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Cline says that having a level of predictability within a business allows the company’s management team to examine, for example, lead times, understanding forex, forwarding, freight and clearing costs, as well as understanding how frequently customs stops are experienced, should the business be importing its goods.
Unforeseen delays, as well as not having an adequate business relationship with customs, could have “enormous ramifications” for businesses, which costs more money in terms of storage while awaiting customs inspections or return fees, for example.
Having a sense of predictability, whether it be with potential events or a predictable line of funding to fill monetary gaps, Cline notes, will enable businesses to 'understand the total funding costs, [which businesses have] to consider within the concept of inbound supply chain, and the business as a whole."
According to Cline, businesses that are considering importing goods or that want to ensure a level of stability need to ensure they have a reliable line of funding in place and that they are dealing with companies that have a strong technology platform that allows them to understand the inbound supply chain.
This will assist businesses in understanding their working capital situation and to structure their debt appropriately, so that it is not too expensive and does not become an emergency fund, while simultaneously having foresight into the way that businesses are trading internationally, “because we’re anticipating a bumpy ride in the near future”.
Cline suggests that businesses work with a clearing and forwarding agency and with reputable supply chain management companies to prevent unforeseen delays.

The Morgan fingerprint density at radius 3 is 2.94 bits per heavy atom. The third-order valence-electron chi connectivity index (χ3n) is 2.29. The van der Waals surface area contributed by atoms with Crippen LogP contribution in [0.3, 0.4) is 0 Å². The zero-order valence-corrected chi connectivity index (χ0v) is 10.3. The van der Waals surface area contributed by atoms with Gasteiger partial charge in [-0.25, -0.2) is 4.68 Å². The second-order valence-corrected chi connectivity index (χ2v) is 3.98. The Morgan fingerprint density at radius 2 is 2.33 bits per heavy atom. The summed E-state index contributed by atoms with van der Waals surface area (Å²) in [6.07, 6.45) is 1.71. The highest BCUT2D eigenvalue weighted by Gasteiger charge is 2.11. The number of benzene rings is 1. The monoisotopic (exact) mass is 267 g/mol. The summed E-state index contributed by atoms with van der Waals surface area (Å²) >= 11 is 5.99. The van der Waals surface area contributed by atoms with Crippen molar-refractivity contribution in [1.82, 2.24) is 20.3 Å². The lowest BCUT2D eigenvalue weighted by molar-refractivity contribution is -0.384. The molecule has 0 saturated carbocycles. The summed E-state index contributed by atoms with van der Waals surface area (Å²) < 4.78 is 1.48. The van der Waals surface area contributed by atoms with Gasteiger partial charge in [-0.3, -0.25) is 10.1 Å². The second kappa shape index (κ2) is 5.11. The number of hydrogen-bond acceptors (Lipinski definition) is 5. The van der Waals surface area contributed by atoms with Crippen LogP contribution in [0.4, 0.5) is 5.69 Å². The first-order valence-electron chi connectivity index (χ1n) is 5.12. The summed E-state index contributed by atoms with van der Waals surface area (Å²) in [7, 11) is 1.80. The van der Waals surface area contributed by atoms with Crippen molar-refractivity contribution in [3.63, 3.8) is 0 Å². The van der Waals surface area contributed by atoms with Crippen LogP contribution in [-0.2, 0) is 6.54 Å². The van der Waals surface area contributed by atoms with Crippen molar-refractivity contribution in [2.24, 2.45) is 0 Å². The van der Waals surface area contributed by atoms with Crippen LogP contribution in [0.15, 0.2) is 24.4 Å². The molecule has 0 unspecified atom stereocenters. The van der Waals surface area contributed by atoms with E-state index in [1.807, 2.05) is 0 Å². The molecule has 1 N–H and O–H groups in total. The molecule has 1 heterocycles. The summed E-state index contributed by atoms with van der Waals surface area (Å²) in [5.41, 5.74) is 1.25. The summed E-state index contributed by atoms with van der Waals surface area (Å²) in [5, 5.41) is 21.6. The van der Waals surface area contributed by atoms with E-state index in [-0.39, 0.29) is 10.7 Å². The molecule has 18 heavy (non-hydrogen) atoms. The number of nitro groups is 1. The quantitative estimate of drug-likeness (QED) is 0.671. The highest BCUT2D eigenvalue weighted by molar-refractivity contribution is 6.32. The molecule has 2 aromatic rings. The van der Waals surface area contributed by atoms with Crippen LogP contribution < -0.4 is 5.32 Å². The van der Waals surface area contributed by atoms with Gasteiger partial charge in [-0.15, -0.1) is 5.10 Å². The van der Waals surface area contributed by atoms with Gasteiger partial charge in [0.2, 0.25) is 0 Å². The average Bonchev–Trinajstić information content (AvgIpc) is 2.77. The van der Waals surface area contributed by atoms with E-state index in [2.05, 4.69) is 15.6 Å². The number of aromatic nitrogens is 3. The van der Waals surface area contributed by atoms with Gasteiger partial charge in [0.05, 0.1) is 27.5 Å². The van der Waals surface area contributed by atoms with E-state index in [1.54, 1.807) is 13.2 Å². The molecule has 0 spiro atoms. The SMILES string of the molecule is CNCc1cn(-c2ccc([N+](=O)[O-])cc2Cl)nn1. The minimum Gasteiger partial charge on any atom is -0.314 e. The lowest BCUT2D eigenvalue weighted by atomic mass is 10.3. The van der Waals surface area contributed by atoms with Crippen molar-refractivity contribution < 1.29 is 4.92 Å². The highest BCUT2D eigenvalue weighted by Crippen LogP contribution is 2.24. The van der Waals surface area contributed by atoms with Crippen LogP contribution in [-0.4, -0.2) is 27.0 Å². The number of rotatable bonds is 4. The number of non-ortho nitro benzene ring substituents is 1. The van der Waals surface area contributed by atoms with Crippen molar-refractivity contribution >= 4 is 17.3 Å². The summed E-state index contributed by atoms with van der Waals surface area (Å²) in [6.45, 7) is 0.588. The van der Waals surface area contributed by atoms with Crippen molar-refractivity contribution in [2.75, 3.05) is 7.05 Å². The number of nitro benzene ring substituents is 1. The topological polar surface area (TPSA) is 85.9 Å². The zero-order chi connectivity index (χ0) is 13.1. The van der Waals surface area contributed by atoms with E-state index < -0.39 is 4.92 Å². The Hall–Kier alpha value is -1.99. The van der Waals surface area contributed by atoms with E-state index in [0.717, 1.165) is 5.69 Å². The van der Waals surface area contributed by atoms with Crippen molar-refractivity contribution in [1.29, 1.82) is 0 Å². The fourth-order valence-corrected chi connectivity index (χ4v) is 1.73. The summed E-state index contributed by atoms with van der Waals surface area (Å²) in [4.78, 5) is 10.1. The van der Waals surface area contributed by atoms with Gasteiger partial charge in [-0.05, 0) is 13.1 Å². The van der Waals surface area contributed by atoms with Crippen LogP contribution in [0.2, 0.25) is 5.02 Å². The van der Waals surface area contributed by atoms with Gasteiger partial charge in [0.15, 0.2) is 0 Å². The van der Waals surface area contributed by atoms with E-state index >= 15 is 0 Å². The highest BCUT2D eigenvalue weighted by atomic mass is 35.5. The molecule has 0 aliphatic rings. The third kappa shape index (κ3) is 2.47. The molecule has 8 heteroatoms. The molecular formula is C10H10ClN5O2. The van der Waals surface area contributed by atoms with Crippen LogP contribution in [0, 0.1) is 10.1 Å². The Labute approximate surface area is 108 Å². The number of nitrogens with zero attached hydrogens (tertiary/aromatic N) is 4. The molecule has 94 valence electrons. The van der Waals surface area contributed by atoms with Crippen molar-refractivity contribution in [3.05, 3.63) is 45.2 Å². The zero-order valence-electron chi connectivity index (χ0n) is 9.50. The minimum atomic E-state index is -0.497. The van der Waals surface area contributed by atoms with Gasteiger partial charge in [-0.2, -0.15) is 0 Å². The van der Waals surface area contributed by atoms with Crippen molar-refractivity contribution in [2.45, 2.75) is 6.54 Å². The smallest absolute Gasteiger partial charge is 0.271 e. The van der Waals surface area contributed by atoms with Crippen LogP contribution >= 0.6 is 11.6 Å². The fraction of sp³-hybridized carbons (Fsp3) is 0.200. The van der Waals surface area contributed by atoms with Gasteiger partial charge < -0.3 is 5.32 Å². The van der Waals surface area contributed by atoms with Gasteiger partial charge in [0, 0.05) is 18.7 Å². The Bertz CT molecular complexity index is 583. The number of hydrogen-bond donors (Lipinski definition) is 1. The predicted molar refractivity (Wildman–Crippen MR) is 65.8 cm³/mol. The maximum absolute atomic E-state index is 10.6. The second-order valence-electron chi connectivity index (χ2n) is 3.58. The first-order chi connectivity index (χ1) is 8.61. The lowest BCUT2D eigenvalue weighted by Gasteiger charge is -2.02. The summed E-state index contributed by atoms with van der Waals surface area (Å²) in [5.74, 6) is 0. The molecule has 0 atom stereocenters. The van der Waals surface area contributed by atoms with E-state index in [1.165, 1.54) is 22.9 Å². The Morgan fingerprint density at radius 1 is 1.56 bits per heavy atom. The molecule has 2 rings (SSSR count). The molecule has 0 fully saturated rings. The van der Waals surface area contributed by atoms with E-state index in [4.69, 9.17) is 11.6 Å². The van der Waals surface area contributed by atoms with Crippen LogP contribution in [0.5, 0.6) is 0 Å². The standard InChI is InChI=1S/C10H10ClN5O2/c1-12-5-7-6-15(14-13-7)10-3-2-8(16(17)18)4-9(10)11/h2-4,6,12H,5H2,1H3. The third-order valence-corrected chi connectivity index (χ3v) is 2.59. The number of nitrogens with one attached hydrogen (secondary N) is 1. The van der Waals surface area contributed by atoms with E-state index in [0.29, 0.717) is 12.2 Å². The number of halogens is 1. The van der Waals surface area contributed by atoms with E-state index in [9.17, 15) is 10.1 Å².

Should unforeseen delays occur when importing goods, companies should be looking towards data analytics to evaluate its inbound supply chain cost and timing so that it can determine what will be "the most profitable way to get [its] goods from a foreign supplier into the warehouse."
Taking into account that South Africa’s trade surplus widened to R12.3-billion in November 2019 – meaning that there were more exports than imports – Cline points out that in order for businesses, and the economy, to grow, a downgrade of South Africa’s rating would need to be avoided, as does further power supply interruptions by State-owned power utility Eskom.
Business confidence also needs to be restored.
Cline notes that, with expectations that South Africa’s gross domestic product is not likely to be higher than 1% this year, and the fact that load-shedding remains a concern for the foreseeable future, the country may well have its ratings be downgraded to junk status.
An investment-grade downgrade will lead to a reallocation of foreign funds to other investment-grade emerging markets.
“If there is an outflux of foreign direct investment (FDI), . . . there is a lower demand for the rand and a higher demand for foreign currency. The rand will weaken, which will potentially lead to increased inflation, while imported products become more expensive,” he elaborates.
The cost of imports will increase because it will factor in a higher petrol price, for example.
“If you’re downgraded to junk status, it’s a difficult situation because it precludes a lot of FDI and that’s an important factor when it comes to large infrastructure projects that need to be funded, because it’s those projects that are key to creating jobs in high volumes.”
Despite the looming potential downgrade by ratings agency Moody’s, and South Africa’s numerous woes, Cline is still positive about the business environment, stating that he believes South Africa has the ability to “service a global economy through, among others, its mining, automotive and agriculture sectors”.
This article was originally published in Engineering News